Nav­i­gat­ing through Christ­mas while griev­ing

Ad­vice from Queen’s Col­lege provost and vice-chan­cel­lor

The Packet (Clarenville) - - Local - BY DANETTE DOO­LEY SPE­CIAL TO THE CEN­TRAL VOICE [email protected]

While the hol­i­day sea­son is a time for cel­e­bra­tion and com­ing to­gether as fam­i­lies and com­mu­ni­ties, that kind of ex­pec­ta­tion can weigh heavy on those who have ex­pe­ri­enced loss.

Queen’s Col­lege provost and vice-chan­cel­lor Rick Sin­gle­ton drew on a pow­er­ful quote by in­ter­na­tion­ally known au­thor and grief coun­selor, Earl Groll­man, when of­fer­ing ad­vice on griev­ing a loss dur­ing the Christ­mas sea­son.

“Grief is love’s un­will­ing­ness to let go,” Sin­gle­ton said dur­ing a re­cent phone in­ter­view.

Grief is a nor­mal, nat­u­ral and healthy re­sponse to loss and helps peo­ple make the jour­ney from the way life used to be to the way it’s go­ing to be.

Christ­mas is the time of year, Sin­gle­ton said, when peo­ple will ex­pe­ri­ence grief most in­tensely.

“Many have found the an­tic­i­pa­tion of the sea­son is worse than Christ­mas Day it­self,” he said.

Loss comes in many forms and while grief is of­ten as­so­ci­ated with the death of a loved one, other losses that cause grief in­clude re­la­tion­ship break-up, job loss and loss of in­de­pen­dence.

“We are like the strands of a rope, wo­ven to­gether. When one strand is un­wo­ven, it’s clear things are not the way they used to be,” he said.

There are no short cuts or quick fixes along the jour­ney from the old nor­mal to the new nor­mal, he said.

“Grief is na­ture’s way of al­low­ing us to hold on the good things of the past while we pre­pare and ad­just for the fu­ture.”

Sin­gle­ton has a PhD in Health Ethics and a Doc­tor of Min­istry de­gree. He has four decades of ex­pe­ri­ence work­ing with peo­ple through pas­toral care and in the health care sys­tem. He has led train­ing sem­i­nars in grief and be­reave­ment and has de­vel­oped multimedia re­sources to help peo­ple es­tab­lish be­reave­ment sup­port pro­grams in their com­mu­ni­ties.

In pro­vid­ing in­for­ma­tion he has put to­gether about grief, Sin­gle­ton notes that fam­i­lies of­ten dread the first and sec­ond Christ­mas sea­sons af­ter the loss of a loved one. They fear the in­ten­sity of the sea­son will cause them to lose con­trol, be overly emo­tional, or that they will feel so mis­er­able that it would up­set oth­ers.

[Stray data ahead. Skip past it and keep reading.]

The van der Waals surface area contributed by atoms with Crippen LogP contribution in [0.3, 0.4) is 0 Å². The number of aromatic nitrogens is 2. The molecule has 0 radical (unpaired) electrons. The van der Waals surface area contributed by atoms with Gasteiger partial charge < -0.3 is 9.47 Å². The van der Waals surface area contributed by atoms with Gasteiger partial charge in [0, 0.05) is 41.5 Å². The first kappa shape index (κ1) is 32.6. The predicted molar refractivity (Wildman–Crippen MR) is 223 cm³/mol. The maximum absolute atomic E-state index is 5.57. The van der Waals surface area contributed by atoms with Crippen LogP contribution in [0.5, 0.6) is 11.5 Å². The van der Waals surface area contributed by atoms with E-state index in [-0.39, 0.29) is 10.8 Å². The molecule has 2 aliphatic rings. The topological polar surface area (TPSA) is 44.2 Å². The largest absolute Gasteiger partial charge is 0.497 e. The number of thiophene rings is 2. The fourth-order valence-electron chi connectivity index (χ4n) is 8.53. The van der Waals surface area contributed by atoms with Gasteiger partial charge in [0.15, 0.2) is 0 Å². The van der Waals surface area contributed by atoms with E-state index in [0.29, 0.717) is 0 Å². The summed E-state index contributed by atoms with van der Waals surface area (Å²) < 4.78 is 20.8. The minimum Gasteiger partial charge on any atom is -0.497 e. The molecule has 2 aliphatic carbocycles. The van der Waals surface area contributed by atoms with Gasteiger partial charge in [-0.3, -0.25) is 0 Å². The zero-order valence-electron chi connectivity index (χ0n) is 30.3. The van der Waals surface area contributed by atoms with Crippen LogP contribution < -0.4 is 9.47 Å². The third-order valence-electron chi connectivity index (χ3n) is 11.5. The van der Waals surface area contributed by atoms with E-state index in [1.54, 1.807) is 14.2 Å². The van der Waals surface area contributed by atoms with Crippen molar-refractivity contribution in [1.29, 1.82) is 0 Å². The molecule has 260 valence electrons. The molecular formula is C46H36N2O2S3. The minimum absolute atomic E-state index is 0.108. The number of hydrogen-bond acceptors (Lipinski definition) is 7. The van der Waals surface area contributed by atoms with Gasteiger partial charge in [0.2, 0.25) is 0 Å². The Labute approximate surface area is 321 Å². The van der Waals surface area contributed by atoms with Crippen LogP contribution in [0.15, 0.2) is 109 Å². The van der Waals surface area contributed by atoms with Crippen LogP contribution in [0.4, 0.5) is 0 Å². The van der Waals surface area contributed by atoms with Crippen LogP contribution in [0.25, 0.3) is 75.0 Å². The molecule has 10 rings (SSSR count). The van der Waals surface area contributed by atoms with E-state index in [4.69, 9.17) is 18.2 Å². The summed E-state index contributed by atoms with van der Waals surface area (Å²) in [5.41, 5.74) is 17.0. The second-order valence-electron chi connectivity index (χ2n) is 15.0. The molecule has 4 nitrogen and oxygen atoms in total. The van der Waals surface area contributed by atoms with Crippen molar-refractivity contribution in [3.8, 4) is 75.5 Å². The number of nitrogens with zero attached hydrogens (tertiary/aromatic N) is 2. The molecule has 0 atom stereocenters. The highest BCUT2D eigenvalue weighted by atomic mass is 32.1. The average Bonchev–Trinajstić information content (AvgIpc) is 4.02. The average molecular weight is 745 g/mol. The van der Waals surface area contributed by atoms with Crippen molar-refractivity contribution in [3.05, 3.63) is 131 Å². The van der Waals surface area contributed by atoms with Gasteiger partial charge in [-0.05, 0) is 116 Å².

Peo­ple who are griev­ing should let rel­a­tives and friends know that it’s OK to men­tion the de­ceased one’s name, he said, and that if you get emo­tional, that’s fine too.

For most peo­ple grief comes in waves and is trig­gered by spe­cial oc­ca­sions such as Christ­mas. When asked about cel­e­brat­ing while griev­ing, Sin­gle­ton said it’s un­re­al­is­tic to be­lieve you can skip the hol­i­days al­to­gether. In­stead, he said, face them and make plans with your loved ones.

It of­ten helps to talk about what you and your fam­ily will do re­gard­ing such things as gift-giv­ing, par­ties, card-send­ing, dec­o­rat­ing, en­ter­tain­ing and vis­it­ing.

“Plan to do things you and your fam­ily feel com­fort­able do­ing,” he said. “If you can­cel ac­tiv­i­ties it may leave you with a lot of free time to feel even more lone­some and mis­er­able.”

It’s also OK to re­mem­ber what you’re not com­fort­able do­ing, he said, and to feel joy in your mem­o­ries.

Both Chris­tians and nonChris­tians find com­fort in their re­li­gious be­liefs and spir­i­tual prac­tices, Sin­gle­ton said. Par­tic­i­pat­ing in com­mu­nity events to help you get through the hol­i­days can also be ben­e­fi­cial.

“I com­mend peo­ple in health care sys­tems, in church and com­mu­nity groups who put on events such as cop­ing with the hol­i­days… these events con­nect peo­ple with oth­ers and help ver­ify that, what you’re go­ing through is very dif­fi­cult but is very typ­i­cal,” he said.

Fur­ther­more, peo­ple who are griev­ing are do­ing a lot of work.

Griev­ing is men­tally drain­ing and phys­i­cally ex­haust­ing, he said, and it’s im­por­tant that peo­ple take care of them­selves and find ways to re­lax.

Cana­dian au­thor Lucy Maud Mont­gomery once said, “Noth­ing is ever lost to us as long as we re­mem­ber it.”

Many fam­i­lies find com­fort in re­mem­ber­ing their de­ceased loved one in a spe­cial way at Christ­mas, Sin­gle­ton said.

“It could be start­ing a new tra­di­tion or de­cid­ing to take a few mo­ments to say a few words about the per­son, or light­ing a can­dle… be­cause, some­times, when we gather for spe­cial oc­ca­sions, the ones who are most present are the ones who are not there,” he said.

CON­TRIBUTED PHOTO-ROBERT YOUNG

Queen’s Col­lege provost and vice-chan­cel­lor, Rick Sin­gle­ton.

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